It is known that the vessels of the Mishkan point to different principles in Am Israel. The altar exemplifies service and sacrifice, the Ark embodies the Torah, the shulchan (table) indicates blessing and livelihood ("He who wishes to become rich should go north" - the table is at the north of the Mishkan). When we attempt to understand the significance of the Menorah, there is a sense of redundancy, since the Menorah signifies the wisdom of the Torah and this already exists in the Ark of the Covenant. In HaEmek Davar at the beginning of our parsha, the Natziv explains at length the relationship between the Aron and the Menorah, and concludes that the Aron represents the written Torah and its passing down from Sinai, whereas the light of the Menorah symbolizes the capability of deep analysis and innovation which spring from diligent study of the holy Torah, and this leads to new perspectives on halacha and phenomenal works of Talmidei Chachamim. It is highly recommended to see the wonderful words of the Natziv. (Innovation - chidush - means learning new dimensions from the classic Jewish sources according to sanctioned guidelines. "Innovation" does not mean modern inventions and deviations with no basis in halacha!)
Now we see that the Menorah symbolizes the wisdom of the oral Torah, and especially the spark of innovation and the labor of the Torah scholars delving in it.
According to this principle, we can explain that the progression in the command regarding the Menorah expresses the process which a Torah scholar experiences when he studies the oral Torah.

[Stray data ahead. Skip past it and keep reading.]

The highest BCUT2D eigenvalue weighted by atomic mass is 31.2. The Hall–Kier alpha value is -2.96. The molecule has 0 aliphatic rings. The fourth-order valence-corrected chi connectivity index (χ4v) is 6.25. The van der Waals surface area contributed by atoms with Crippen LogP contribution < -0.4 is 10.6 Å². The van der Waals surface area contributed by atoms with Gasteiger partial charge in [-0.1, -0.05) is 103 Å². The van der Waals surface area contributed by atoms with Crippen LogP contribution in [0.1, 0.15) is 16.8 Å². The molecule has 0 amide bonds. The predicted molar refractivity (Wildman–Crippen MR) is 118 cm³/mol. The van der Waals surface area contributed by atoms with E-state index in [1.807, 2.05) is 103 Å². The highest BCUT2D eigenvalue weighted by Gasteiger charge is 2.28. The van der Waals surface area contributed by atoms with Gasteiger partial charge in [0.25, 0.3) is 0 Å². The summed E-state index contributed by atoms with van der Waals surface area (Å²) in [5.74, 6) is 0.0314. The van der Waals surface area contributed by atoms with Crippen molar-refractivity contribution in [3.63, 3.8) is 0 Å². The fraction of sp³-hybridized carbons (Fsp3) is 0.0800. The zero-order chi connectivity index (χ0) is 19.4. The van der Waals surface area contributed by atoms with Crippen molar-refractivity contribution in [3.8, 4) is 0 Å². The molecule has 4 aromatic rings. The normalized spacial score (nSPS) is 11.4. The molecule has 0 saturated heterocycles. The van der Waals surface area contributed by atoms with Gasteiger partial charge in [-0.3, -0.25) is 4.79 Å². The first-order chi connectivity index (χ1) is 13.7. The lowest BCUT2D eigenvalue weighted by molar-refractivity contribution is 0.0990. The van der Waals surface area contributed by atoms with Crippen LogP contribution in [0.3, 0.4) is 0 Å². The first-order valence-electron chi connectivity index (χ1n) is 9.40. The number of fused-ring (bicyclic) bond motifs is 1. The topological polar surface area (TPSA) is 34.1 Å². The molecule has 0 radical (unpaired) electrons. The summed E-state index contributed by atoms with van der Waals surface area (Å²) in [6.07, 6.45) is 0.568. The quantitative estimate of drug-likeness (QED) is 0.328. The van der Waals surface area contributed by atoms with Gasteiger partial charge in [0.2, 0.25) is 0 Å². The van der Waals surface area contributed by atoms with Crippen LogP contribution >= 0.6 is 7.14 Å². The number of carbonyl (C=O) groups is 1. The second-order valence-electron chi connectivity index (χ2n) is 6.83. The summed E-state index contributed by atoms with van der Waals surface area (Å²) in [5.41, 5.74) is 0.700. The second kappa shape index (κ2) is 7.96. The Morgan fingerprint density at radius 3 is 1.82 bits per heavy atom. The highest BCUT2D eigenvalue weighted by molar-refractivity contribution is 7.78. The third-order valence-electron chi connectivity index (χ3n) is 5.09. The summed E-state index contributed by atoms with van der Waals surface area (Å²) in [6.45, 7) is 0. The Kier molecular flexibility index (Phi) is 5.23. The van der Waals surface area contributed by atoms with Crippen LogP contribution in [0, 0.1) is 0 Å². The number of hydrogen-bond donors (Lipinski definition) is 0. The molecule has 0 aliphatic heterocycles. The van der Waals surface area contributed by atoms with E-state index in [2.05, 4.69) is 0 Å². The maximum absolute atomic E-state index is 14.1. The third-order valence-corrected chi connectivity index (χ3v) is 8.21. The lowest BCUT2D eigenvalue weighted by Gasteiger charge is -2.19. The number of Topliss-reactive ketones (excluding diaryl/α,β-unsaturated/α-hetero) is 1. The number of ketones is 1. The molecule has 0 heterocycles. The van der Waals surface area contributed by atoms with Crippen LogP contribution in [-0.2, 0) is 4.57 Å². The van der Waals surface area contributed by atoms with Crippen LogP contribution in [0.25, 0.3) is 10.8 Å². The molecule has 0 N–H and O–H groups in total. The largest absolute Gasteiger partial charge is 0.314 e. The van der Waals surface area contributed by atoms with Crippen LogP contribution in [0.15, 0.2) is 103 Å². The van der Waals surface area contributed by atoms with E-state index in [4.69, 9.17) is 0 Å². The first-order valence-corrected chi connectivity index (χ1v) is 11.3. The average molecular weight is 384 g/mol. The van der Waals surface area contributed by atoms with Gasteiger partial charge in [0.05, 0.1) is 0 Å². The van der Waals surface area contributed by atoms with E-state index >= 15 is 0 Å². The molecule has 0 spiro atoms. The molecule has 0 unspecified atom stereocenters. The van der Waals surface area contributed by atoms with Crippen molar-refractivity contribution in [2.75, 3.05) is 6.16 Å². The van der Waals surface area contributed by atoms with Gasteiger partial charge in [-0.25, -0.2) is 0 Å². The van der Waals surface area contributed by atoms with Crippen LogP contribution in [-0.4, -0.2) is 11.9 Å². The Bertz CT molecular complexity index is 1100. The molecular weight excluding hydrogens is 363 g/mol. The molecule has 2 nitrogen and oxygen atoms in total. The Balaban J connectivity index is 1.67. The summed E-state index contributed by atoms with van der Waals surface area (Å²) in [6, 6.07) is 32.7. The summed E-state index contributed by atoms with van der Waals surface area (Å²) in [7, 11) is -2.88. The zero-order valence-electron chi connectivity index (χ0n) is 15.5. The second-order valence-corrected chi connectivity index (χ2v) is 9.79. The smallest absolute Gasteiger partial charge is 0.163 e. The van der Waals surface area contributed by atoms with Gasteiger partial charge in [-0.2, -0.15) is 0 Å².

There is a famous expression in Chassidut and the Kabbalah called Chochmah Binah v'Da'at (wisdom, understanding and knowledge). These are three stations in progress and elevation which start with Chochmah – the first preliminary flash, the first encounter with the idea. It continues with Binah, the processing of the preliminary idea ("Binah – libah [lev=heart] and through it, the heart understands"). At this station, the scholar "digests" and processes the subject and strives to accommodate and accept it in his intellect. And then he reaches the last station, which is the culmination of the process: Da'at – as in "And the man (Adam) knew (yada=da'at) his wife Chava" – connection and identification with the idea, and the sense that it is literally part of him.
In Torah study we strive to attain Da'at, as we say: "Favor us with wisdom, understanding and knowledge" - intimate identification with the subjects we learn and internalizing the concept that Torah and its Mitzvot are our life and the length of our days.
Now, we can understand that the three commands regarding the lighting of the Menorah allude to this process:
At the beginning, "ner tamid." The first light, Chochmah, an idea which we hear and accept. Afterwards, we are already discussing the seven candles, the Menorah. And this is obligatory. We must demand to reach an understanding from the general principle to the details, while paying attention to the seven shafts, knobs and flowers. One labors to understand the broad concepts and the fine details, to be familiar with the system and to understand it well.
Afterwards, in "Beha'alotcha" we soar up to Da'at, as the Ramban says regarding the special command in our parsha: "And not without all the lamps lighting toward its face" – we cannot exempt the great quality of "all…toward its face (the center)." Everything turns toward the source, identifies with and includes itself in the source for all, and the understanding that everything begins with the word of HaShem which is revealed to us.
May we succeed in reaching, in our Torah study, to the level of Da'at, and through labor and understanding, achieve internalization and identification.
Shiur ID: 9274